State of the Energy Economy (NC 2013)

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The luncheon speech given by Ivan Urlaub, Executive Director of the NC Sustainable Energy Association, at the Making Energy Work Conference in 2013.

The luncheon speech given by Ivan Urlaub, Executive Director of the NC Sustainable Energy Association, at the Making Energy Work Conference in 2013.

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  • 1. The State of Clean Energy in 2013: The Evolution Has Begun Ivan Urlaub, Executive Director NC Sustainable Energy Association
  • 2. Note: Alternative fueling stations figure is not current Source: NCSEA
  • 3. North Carolina: Growth of Clean Energy Industry Business Activity 1,200 EE Design & Construction EE Retrofitting Education, Services & Consulting 1,000 221 RE Installer, Designer, Developer 800 206 Manufacturing RE Retailer & Distributor 600 189 Power Generation Owner or Operator 149 400 119 200 78 63 44 0 1994 1995 1996 1997 1998 1999 2000 2001 2002 2003 2004 2005 2006 2007 2008 2009 2010 2011 2012 2013 Source: NCSEA Number of Organizations R&D
  • 4. Clean Energy Full Time Equivalents Business Activity Education, Services, & Consulting Power Generation Owner or Operator RE Installer, Designer, Developer RE Retailer & Distributor EE Retrofitting EE Design & Construction Manufacturing R&D 4,587 580 2,352 453 1,614 2,896 1,983 2,476 0 1,000 2,000 3,000 4,000 5,000 Number of Full Time Equilvanets Anticipated Change in Clean Energy Jobs Over Next 12 Months Business Activity Education, Services, & Consulting 38% 16% Power Generation Owner or Operator 40% 55% RE Installer, Designer, Developer 13% 44% 15% 29% Very likely to add 35% Somewhat likely to add RE Retailer or Distributor 46% 11% EE Retrofitting 35% 16% EE Design & Construction 36% 38% 15% 41% 46% Manufacturing 50% 14% R&D 50% 14% 0% 20% 40% Remain unchanged 60% 31% 34% 80% 100% Source: NCSEA
  • 5. Employment Trends by Business Activity Highest employment growth since 2008 in: • Education, services and consulting • Energy efficient design and construction • Renewable energy designer, installer, developer Highest anticipated rate of employment growth in 2014 (% of firms to add jobs) • Power generation owner or operator (68%) • Manufacturing and/or production (63%) • Research & Development (62%) Source: NCSEA
  • 6. North Carolina: Growth of Clean Energy Industry Business Focus 900 EE & Building Sciences Solar 800 267 Biomass 700 600 EV/Alternative Fueling Wind 500 196 Smart Grid 400 Energy Storage Hydroelectric 97 300 73 200 56 51 30 32 28 100 0 1994 1995 1996 1997 1998 1999 2000 2001 2002 2003 2004 2005 2006 2007 2008 2009 2010 2011 2012 2013 Firms can indicate more than one business focus. This graph shows 827 business focuses across 571 firms. Source: NCSEA Number of Organizations Geothermal
  • 7. Clean Energy Full Time Equivalents Business Focus 678 EV/Alternative Fueling Energy Storage 544 EE & Building Sciences 5,505 Smart Grid 4,177 Geothermal 480 Hydroelectric 962 Biomass 1,277 Wind 632 Solar 2,432 0 1,000 2,000 3,000 4,000 Number of Full Time Equilvanets 5,000 6,000 Anticipated Change in Clean Energy Jobs Over Next 12 Months Business Focus EV/Alternative Fueling 41% Energy Storage 44% EE & Building Sciences 32% Smart Grid Wind Solar 20% 37% 16% 42% 11% 39% 0% 45% 8% 44% 39% 16% 40% Remain unchanged 49% 15% 40% Somewhat likely to add 40% 17% 45% Biomass Very likely to add 49% 15% 30% Hydroelectric 33% 18% 43% Geothermal 29% 22% 60% 80% 100% Source: NCSEA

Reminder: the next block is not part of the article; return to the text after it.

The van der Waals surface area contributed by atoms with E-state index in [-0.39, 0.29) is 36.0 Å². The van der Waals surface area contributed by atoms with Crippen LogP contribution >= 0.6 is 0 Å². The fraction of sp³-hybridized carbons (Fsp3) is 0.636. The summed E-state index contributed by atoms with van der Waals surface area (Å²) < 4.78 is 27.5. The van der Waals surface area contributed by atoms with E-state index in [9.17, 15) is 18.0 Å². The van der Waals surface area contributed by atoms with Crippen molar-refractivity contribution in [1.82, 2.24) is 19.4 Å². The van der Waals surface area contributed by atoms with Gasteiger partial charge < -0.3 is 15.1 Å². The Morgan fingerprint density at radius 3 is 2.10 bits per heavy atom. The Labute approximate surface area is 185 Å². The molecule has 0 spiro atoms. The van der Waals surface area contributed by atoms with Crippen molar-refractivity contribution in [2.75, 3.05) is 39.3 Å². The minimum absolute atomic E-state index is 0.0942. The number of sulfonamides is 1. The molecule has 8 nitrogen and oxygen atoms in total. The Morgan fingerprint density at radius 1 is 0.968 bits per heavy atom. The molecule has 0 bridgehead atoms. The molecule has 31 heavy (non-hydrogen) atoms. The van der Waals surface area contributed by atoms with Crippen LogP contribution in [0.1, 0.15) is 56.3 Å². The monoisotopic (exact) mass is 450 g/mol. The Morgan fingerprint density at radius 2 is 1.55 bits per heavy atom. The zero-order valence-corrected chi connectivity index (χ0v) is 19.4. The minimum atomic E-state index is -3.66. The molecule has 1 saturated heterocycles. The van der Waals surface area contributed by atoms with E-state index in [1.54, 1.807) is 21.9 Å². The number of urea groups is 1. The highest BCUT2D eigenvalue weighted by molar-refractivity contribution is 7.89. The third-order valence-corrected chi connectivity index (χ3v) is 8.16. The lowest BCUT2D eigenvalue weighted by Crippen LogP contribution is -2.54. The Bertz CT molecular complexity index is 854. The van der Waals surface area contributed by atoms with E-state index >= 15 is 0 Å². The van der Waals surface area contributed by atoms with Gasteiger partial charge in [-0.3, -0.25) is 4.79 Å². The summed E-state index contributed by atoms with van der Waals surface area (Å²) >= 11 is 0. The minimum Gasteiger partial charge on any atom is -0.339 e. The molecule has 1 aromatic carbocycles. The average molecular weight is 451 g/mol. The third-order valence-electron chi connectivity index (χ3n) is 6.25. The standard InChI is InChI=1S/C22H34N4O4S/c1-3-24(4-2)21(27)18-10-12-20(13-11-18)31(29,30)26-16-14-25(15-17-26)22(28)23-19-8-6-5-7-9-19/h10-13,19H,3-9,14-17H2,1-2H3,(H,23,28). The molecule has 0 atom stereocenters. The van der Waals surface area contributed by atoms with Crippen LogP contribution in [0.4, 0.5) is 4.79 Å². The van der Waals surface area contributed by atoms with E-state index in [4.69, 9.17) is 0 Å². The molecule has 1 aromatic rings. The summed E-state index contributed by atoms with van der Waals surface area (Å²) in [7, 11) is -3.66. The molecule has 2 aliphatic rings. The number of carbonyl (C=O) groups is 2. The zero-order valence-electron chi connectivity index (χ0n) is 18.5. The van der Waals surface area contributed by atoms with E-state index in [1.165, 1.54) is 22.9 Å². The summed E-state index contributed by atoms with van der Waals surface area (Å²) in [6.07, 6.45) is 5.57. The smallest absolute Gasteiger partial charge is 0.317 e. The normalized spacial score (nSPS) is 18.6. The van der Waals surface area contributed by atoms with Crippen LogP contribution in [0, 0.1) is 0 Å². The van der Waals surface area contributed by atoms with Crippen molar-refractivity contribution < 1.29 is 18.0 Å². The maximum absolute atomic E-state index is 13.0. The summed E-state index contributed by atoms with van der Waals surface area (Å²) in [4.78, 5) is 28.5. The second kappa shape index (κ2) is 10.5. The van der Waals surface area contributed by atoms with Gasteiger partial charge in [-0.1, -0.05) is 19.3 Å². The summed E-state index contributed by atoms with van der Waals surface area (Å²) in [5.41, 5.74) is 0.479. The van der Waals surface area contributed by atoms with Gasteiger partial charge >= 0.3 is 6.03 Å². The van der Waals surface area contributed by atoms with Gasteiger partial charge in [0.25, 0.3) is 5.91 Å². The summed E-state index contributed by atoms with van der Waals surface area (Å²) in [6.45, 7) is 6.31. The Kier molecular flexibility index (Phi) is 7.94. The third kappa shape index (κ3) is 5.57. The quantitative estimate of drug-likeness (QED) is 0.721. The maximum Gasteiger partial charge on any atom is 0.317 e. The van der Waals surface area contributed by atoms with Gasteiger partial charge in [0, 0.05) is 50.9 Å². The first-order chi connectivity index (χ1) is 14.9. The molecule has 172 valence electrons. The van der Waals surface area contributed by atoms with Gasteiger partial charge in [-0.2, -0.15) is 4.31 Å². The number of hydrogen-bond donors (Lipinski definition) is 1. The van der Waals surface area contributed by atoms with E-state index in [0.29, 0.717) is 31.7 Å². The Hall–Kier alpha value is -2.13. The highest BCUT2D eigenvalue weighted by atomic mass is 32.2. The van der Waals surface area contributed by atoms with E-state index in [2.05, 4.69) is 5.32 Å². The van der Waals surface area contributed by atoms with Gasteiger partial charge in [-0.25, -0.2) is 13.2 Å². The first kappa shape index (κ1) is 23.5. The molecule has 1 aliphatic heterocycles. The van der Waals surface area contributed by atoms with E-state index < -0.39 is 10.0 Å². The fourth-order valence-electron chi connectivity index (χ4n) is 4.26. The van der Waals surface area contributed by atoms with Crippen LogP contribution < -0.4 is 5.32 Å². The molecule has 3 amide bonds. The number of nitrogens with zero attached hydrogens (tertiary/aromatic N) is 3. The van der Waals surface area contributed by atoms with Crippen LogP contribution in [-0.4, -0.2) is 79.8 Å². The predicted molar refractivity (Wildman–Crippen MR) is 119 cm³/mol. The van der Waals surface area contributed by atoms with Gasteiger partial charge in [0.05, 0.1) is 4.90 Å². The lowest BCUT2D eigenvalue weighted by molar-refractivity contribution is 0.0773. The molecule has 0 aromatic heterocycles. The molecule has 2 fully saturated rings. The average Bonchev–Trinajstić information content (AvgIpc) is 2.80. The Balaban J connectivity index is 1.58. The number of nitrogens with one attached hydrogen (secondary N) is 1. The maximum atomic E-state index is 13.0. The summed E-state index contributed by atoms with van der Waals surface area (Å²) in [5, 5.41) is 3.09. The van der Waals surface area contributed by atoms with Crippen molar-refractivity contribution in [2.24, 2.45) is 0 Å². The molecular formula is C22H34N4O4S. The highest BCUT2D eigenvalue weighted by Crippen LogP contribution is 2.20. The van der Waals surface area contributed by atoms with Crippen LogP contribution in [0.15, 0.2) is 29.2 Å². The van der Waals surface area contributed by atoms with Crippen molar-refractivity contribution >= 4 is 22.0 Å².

• 8. Employment Trends by Business Focus Highest rates of employment growth since 2008 in: • Energy efficiency and building sciences • Solar • Smart Grid Highest anticipated rate of employment growth in 2014 (% of firms to add jobs) • Energy Storage (61%) • EV/Alternative Fuels (61%) • Smart Grid (60%) Source: NCSEA
  • 9. Energy’s Shifting Foundation • • • • • • • • • • Accelerating tech innovation and optionality Inverting cost relationships Flat electricity load Increased domestic resources - for how long? Rising popular preference for energy assurance Increasing customer access to data and solutions Increasing customer access to distributed energy Changing cultural preferences Energy storage – when will it commercialize? Clearing design hurdles previously separating electricity from transportation and infrastructure • Regulatory structures trying to keep pace, new regulations
  • 10. Source: NC RETS, NCSEA
  • 11. Source: NC RETS, NCSEA
  • 12. 450 North Carolina Clean Energy Industry Export Activity North Carolina Regional Markets 400 350 Percent of products or services 300 Less than 10% 10% up to 24% 250 25% up to 49% 50% up to 74% 200 75% up to 99% 100% 150 100 National Markets 50 International Markets 0 Local markets Regional Markets National Markets International Markets Source: NCSEA